Physical Resilience for an Uncertain Future – Part 1, by A.D.

Oftentimes, in the circles of the preparation-minded, the focus centers around guns, grub, and gear. Areas most certainly worthy of attention, but in my opinion, second place to the state of one’s health, fitness, and overall capital in the realm of physical resilience. An individual with the best-prepared resources in the realms of food, water, and security yet neglecting their fitness and health, whether consciously or not, is missing a key component of their preparation program.

My personal definition of fitness is an ability to perform any desired labor or leisure task at any time, with physical competence, and recover from that task in order to handle whatever comes next. Fitness is more than muscle bulk, six pack abdominal muscles, marathon times, and vanity: it is the currency of physical aptitude. Our levels of fitness determine the breadth of our gas tanks, the larger your tank, the more you can handle on every level. Emotional and mental stress as well as the obvious physical stress all drain on that same tank, and a well-rounded base of fitness will ensure that your most important piece of equipment, your body, is prepared just like all other essential considerations of your life.

The copious volume of information currently circulating regarding the fitness and wellness space can be mind numbing and nauseating. There is a program for every goal imaginable, as the purveyors of this information seek to spin, twist, and transform every insecurity into a marketable product. It invokes paralysis by analysis and frustration in even the savviest of consumers. How do you know where to start? How do I know if what I’m doing is working? How to I properly progress? What is the right thing for me to be doing at my level? These questions and endless more are hard to get straight answers for. There are some brilliant minds in the world of fitness out there, but many struggle to get their message to the masses if they don’t have a platform on social media or a network television show because their sound, logical, science-based approaches aren’t as sexy or catchy as the latest trending fad gracing the cover of magazines.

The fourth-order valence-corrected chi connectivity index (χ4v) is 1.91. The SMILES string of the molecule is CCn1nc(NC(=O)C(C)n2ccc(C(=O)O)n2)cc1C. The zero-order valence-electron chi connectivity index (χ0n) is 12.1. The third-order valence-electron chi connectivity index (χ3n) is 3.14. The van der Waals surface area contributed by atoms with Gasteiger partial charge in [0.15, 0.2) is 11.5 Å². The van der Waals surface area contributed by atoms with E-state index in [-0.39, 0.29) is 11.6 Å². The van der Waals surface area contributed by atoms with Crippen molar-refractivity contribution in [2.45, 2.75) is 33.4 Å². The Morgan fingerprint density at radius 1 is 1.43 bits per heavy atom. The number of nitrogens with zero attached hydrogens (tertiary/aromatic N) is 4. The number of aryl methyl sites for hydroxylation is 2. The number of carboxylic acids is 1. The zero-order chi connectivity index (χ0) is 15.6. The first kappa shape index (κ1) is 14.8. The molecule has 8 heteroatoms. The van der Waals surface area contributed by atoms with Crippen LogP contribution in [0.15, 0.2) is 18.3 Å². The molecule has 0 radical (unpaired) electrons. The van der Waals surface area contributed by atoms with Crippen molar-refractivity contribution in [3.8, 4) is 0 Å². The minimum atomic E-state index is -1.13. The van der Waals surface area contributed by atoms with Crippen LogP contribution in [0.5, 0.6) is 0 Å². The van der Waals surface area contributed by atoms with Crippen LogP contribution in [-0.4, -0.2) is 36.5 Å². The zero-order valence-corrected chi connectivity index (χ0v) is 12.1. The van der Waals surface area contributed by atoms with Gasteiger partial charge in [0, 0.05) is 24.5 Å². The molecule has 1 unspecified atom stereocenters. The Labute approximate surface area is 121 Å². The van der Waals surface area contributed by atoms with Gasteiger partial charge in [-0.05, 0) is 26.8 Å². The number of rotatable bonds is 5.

What I will seek to do here is layout some tested, vetted principles and tangible actions that can help those at any level optimize their individual fitness and health regimen. These are principles I have personally seen bring boundless fitness into the lives of clients, friends, family members and myself. At the heart of all this is the desire to identify the correct fit for the individual that will lead to a lifestyle modification rather than a time-restricted window in which one seeks to cram 10 pounds of fitness in a 5-pound bag, in a hugely unsustainable push. Our discussion will focus on the following areas, which together form the synergistic approach to build a fortified human.

The Essential Pillars of a Comprehensive Fitness Program:

  • Sleep Optimization
  • Nutrition
    • Quality/Quantity/Sustainability
  • Energy Systems Training (aka “Cardio” or “Conditioning”)
    • Aerobic/Anaerobic
  • Resistance Training
    • The 3 Key foundational pillars

 

SLEEP

What if I told you there was a drug that could help you lose fat, build muscle, heal injuries, reduce stress, have more energy, think more clearly, and strengthen your immune system. This drug was free, and carried with it zero side effects or risks. You’d take it right? I would too!! The good news is that “drug” is SLEEP!! You may think my above example was hyperbole but I assure you it’s not! Sleep is THE strongest driver of those items within our reach and at ZERO COST.

The current recommendation for most is somewhere between 7-9 hours of sleep per night, with perhaps a little less required for the elderly. The more research one does into the role of sleep, the more you respect its power. Forcibly reducing sleep by as little as 1 hour per night over just a couple weeks can severely dampen multiple systems in the body, increasing hunger, decreasing the ability to lose those extra pounds, and diminishing cognitive function to a significant degree. While of course there are times for all of us we will have to cut sleep and make due, as a default, establishing a sleep routine that allows you the highest quality and quantity of sleep is a massive game-changer in your quest for physical resilience. The following are some quick tips to fortify your sleep routine, and give yourself every advantage you can!